Introduction. Welcome to the April edition of Donuts Inc. s exclusive ICANN Board Report.

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New gTLD Growth and Analysis April 2015



Welcome to the April edition of Donuts Inc.’s exclusive ICANN Board Report.

Donuts remains the New gTLD Program’s most extensive participant, with more than 150 new gTLDs currently available, and more being added every month. In this issue, we bring you updated numbers on adoption of new gTLDs, a fresh look at the most heavily used issue. We also provide a glance at additional websites using some of our gTLDs.

and as always, we invite your input and feedback. The Donuts Team


gTLDs By the Numbers

Total New Domains Registered:


New gTLDs:


New gTLDs Available to the General Public:


Total Donuts gTLDs Available to the General Public:


New gTLDs in Sunrise:


Total Donuts gTLDs in Sunrise:



New gTLD Growth and Analysis April 2015


No gTLD Total Registered Market Share

1. .XYZ 853,705 17.65% 2. 352,323 7.29% 3. .CLUB 199,406 4.12% 4. .BERLIN 156,573 3.24% 5. .WANG 136,029 2.81% 6. .REALTOR 95,157 1.97% 7. .GURU 84,007 1.74% 8. .SCIENCE 79,953 1.65% 9. .TOP 68,793 1.63% 10. .LINK 77,376 1.60% 11. .NYC 73,859 1.53% 12. .OVH 60,177 1.24% 13. .LONDON 59,726 1.24% 14. .PHOTOGRAPHY 53,902 1.11% 15. .EMAIL 50,941 1.05% 16. .WEBSITE 49,424 1.02% 17. .TODAY 49,419 1.02% 18. 47,449 0.98% 19. .ROCKS 43,807 0.91% 20. .COMPANY 41,672 0.86% 21. .PROPERTY 39,342 0.81% 22. .SOLUTIONS 37,729 0.77% 23. .TIPS 37,033 0.77% 21. 36,955 0.76% 25. .TOKYO 35,165 0.73%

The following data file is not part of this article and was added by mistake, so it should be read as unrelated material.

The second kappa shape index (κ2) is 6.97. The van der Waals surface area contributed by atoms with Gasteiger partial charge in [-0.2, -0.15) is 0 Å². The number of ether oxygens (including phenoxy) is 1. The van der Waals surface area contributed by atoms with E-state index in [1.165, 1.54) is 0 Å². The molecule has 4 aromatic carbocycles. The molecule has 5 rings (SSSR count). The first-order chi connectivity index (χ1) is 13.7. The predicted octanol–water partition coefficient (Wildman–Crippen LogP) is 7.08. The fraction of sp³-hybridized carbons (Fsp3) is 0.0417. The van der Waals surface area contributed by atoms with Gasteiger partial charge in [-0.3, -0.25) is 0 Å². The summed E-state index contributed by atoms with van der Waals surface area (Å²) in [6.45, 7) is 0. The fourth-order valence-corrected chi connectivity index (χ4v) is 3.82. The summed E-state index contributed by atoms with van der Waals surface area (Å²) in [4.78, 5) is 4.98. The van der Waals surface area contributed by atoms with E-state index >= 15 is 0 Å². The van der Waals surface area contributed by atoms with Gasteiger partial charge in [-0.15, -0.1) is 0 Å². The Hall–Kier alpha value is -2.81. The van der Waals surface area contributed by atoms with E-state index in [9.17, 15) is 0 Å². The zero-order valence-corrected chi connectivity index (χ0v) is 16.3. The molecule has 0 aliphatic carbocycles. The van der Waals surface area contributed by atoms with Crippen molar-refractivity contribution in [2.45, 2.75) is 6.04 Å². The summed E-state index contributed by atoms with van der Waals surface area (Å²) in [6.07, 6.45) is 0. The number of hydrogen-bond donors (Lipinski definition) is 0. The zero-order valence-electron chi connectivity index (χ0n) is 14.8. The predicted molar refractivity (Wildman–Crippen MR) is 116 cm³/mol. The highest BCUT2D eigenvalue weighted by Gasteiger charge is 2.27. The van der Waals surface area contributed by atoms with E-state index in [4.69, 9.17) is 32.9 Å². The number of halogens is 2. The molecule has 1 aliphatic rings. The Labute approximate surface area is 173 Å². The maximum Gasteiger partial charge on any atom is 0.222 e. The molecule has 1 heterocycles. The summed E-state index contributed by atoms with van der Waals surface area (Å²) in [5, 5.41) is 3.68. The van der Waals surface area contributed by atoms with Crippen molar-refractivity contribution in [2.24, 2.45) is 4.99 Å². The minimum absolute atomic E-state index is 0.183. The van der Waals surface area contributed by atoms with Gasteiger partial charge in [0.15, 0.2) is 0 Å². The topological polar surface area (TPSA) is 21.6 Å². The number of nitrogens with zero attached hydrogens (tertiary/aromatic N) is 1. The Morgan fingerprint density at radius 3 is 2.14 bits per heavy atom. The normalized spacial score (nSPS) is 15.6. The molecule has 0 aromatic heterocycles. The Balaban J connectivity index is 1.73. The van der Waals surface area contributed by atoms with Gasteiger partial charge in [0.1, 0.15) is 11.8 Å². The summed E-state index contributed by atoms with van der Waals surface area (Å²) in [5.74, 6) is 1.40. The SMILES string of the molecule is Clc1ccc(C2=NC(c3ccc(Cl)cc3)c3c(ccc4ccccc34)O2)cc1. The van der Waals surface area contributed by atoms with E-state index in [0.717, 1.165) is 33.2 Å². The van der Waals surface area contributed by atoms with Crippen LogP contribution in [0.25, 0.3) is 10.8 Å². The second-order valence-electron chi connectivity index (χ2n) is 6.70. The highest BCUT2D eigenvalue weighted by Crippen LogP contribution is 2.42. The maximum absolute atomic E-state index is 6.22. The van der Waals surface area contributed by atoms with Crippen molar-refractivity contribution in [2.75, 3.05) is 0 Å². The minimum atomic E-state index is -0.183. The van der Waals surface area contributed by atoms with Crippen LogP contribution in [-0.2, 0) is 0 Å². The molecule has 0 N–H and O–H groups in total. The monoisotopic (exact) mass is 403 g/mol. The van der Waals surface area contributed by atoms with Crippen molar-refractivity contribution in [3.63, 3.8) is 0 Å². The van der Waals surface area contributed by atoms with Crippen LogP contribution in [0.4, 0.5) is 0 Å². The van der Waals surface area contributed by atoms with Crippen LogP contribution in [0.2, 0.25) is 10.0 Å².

Data Source: (March 31, 2015)


Usage of new gTLDs

We continue to carefully analyze Donuts-managed gTLDs, including looking at how they’re being put to use.

In our last report, we highlighted the fact that time has a critical impact on usage numbers— content using a domain name. We reported that as of the end of 2014, 22% of our domains contained sites with multi-page dynamic content or redirected to a site with such content. We’re pleased to report an increase in that metric. Here’s a look at our current statistics, as of February 1, 2015:

• 24.4% Names with active content or redirection to an existing site with active, multi-page content

• 23.1% Names with holding pages (e.g., “Under Construction”)

• 37.1% Names with pay-per-click functionality (often a default version of a holding page) • 15.4% Do not resolve

Is this good or bad?

Again, the trend lines are good. Over the past four months:

• Active content is steadily increasing—an annualized 42% rate of growth • Pay-per-click (PPC) has fallen by 8%—an annualized decline of 24%




.FLORIST 32.75%


New gTLD Growth and Analysis April 2015

6 United States: 39% Germany: 12% United Kingdom: 10% Canada: 4% Australia: 4%










Registrants in Donuts TLDs:

Top 10 Countries

France: 3% Netherlands: 3% Switzerland: 2% Spain: 2% Others: 21%


Featured Sites

We encourage you to go to the

Featured Sites page

for a deeper look at how registrants are

putting Donuts gTLDs to work as new and fresh online identities.


New gTLD Growth and Analysis April 2015


Renewal Trends in New gTLDs

Donuts rolled out last year. As an indicator of overall health of gTLDs, we have been keenly interested in how often end-user registrants would renew.

phase (that is, following Sunrise). The renewal rate for this set of names was 68.4%. The three largest gTLDs in this examined group are .GURU, .PHOTOGRAPHY, and .BIKE— individual renewal rates for these gTLDs are 63.4%, 75.7% and 74.0%, respectively. .GURU saw more speculative buying than did other Donuts gTLDs; hence, we believe its rate will be below our average.